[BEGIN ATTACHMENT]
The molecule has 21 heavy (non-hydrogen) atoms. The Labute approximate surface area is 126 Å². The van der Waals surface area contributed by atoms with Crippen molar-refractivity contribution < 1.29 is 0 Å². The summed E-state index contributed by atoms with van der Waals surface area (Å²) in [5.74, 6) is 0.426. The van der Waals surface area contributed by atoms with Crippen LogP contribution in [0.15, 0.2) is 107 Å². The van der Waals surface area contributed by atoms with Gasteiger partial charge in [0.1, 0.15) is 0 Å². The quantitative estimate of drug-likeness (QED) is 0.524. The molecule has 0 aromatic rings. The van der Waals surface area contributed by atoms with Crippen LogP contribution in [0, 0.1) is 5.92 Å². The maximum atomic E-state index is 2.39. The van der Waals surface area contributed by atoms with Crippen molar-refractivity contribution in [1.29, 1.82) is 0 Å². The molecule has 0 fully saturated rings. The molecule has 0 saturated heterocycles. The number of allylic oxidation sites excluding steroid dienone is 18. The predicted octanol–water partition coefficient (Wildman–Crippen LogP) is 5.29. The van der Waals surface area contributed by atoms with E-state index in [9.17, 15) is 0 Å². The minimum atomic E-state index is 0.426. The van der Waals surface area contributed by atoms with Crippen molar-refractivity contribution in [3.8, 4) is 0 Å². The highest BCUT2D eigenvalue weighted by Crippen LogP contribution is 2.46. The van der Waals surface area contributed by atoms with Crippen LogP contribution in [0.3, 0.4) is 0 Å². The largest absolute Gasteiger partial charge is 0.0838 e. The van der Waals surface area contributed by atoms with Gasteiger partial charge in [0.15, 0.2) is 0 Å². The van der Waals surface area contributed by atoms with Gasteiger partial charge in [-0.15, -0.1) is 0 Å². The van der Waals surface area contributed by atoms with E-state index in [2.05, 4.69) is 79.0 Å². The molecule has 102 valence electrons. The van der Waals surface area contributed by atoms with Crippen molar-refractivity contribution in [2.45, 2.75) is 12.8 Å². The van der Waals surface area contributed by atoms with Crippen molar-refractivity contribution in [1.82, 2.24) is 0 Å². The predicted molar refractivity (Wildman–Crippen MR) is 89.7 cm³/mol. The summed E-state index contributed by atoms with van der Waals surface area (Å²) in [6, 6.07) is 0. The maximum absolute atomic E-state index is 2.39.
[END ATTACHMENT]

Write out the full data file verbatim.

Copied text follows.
The molecule has 21 heavy (non-hydrogen) atoms. The Labute approximate surface area is 126 Å². The van der Waals surface area contributed by atoms with Crippen molar-refractivity contribution < 1.29 is 0 Å². The summed E-state index contributed by atoms with van der Waals surface area (Å²) in [5.74, 6) is 0.426. The van der Waals surface area contributed by atoms with Crippen LogP contribution in [0.15, 0.2) is 107 Å². The van der Waals surface area contributed by atoms with Gasteiger partial charge in [0.1, 0.15) is 0 Å². The quantitative estimate of drug-likeness (QED) is 0.524. The molecule has 0 aromatic rings. The van der Waals surface area contributed by atoms with Crippen LogP contribution in [0, 0.1) is 5.92 Å². The maximum atomic E-state index is 2.39. The van der Waals surface area contributed by atoms with Crippen molar-refractivity contribution in [1.29, 1.82) is 0 Å². The molecule has 0 fully saturated rings. The molecule has 0 saturated heterocycles. The number of allylic oxidation sites excluding steroid dienone is 18. The predicted octanol–water partition coefficient (Wildman–Crippen LogP) is 5.29. The van der Waals surface area contributed by atoms with E-state index in [9.17, 15) is 0 Å². The minimum atomic E-state index is 0.426. The van der Waals surface area contributed by atoms with Crippen molar-refractivity contribution in [3.8, 4) is 0 Å². The highest BCUT2D eigenvalue weighted by Crippen LogP contribution is 2.46. The van der Waals surface area contributed by atoms with Crippen LogP contribution in [0.3, 0.4) is 0 Å². The largest absolute Gasteiger partial charge is 0.0838 e. The van der Waals surface area contributed by atoms with Gasteiger partial charge in [0.15, 0.2) is 0 Å². The van der Waals surface area contributed by atoms with Gasteiger partial charge in [-0.15, -0.1) is 0 Å². The van der Waals surface area contributed by atoms with E-state index in [2.05, 4.69) is 79.0 Å². The molecule has 102 valence electrons. The van der Waals surface area contributed by atoms with Crippen molar-refractivity contribution in [2.45, 2.75) is 12.8 Å². The van der Waals surface area contributed by atoms with Crippen molar-refractivity contribution in [1.82, 2.24) is 0 Å². The predicted molar refractivity (Wildman–Crippen MR) is 89.7 cm³/mol. The summed E-state index contributed by atoms with van der Waals surface area (Å²) in [6, 6.07) is 0. The maximum absolute atomic E-state index is 2.39.